A British international rider has called for clearer rules on the fitting of nosebands after receiving a yellow card for “abuse of horse”.
British young rider team member Charlotte Dicker received an FEI yellow card on 15 July at the junior and young rider European championships in Fontainebleau, France, as her 13-year-old mare Sabatini’s noseband was deemed too tight when inspected by a steward after Charlotte’s individual test on 13 July.
“I can confirm that the ground jury at the 2018 FEI young rider championships gave me a yellow card after the stewards reported at the tack inspection after my individual test that my noseband was tight,” said 19-year-old Charlotte.
“I used the same soft, padded leather noseband the day before in the team test, done up on the same hole, and have done so in all my competitions this season, from Premier Leagues to CDIs, and never had a comment from a steward.
“My horse Sabatini is my world and I would never do anything to compromise her welfare or cause her discomfort however I accept the decision,” added Charlotte, who was the highest scoring British rider in the team test in Fontainebleau on 12 July, earning 71.12% to finish 10th.
The current FEI rule on noseband tightness states: “Neither a cavesson noseband nor a curb chain may ever be as tightly fixed so as to harm the horse”, and Charlotte has called for clarification and standardisation on the rule.
“To have a standardised measure of what’s too tight would make it a clear rule rather than an individual’s opinion so, as riders, we won’t be caught out as I have,” she said.
“I will take this as a valuable lesson learned and continue to train and compete with the sympathy, compassion and feel that has been instilled in me from an early age.”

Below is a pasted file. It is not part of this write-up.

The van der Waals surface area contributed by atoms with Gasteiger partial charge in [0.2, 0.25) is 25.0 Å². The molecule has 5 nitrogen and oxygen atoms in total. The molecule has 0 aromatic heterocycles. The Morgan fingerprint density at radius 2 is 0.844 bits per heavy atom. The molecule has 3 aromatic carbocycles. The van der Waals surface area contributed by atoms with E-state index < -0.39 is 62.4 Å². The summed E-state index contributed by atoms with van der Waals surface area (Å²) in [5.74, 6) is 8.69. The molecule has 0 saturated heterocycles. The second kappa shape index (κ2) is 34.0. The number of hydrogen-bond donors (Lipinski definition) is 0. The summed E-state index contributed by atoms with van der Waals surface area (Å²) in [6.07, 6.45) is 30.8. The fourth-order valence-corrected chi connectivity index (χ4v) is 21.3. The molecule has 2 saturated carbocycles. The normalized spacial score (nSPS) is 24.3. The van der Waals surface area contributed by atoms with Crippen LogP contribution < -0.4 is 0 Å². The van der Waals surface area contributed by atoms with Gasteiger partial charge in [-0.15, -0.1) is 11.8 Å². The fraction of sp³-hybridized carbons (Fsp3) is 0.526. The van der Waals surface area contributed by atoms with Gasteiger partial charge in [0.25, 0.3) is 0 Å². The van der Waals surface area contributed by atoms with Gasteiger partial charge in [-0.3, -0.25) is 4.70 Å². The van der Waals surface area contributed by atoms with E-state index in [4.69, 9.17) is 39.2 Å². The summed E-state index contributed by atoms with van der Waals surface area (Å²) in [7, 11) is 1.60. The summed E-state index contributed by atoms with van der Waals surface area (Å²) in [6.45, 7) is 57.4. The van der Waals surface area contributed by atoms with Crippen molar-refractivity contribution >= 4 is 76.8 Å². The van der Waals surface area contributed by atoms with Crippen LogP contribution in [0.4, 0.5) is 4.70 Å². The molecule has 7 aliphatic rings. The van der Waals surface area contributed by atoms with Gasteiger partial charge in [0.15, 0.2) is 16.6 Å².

The noseband protocol within the FEI stewards’ manual reads: “One and the same steward must conduct the noseband check for all horses entered in the same competition. The tightness check must be done with the steward’s index finger between the horse’s cheek and the noseband. The steward must wear gloves during this check.
“Ideally the finger size of stewards appointed for the noseband check at different competitions throughout the event shall be of similar size.
The move to address tight nosebands in competition follows scientific studies and consultation with vets
With so many different types of noseband available, how do you make sure you are using the right one?
The six proposals were submitted to the Equestrian Federation of Finland and will be put to vote on 24 April
“In case of an apparent overtightened noseband during the horse’s warm-up, the appointed tack control steward is entitled to conduct the check also during the warm-up and, in case of the noseband being over tightened, ask the athlete to loosen the noseband. The noseband of the horse will be checked again by the same steward after the horse has finished the test. If the noseband is still too tight after the second check, the chief steward will give a yellow warning card to the athlete.”
Charlotte and the Hanoverian mare Sabatini, who is by Stedinger, have been competing internationally together for three years, coming up through juniors and young riders.
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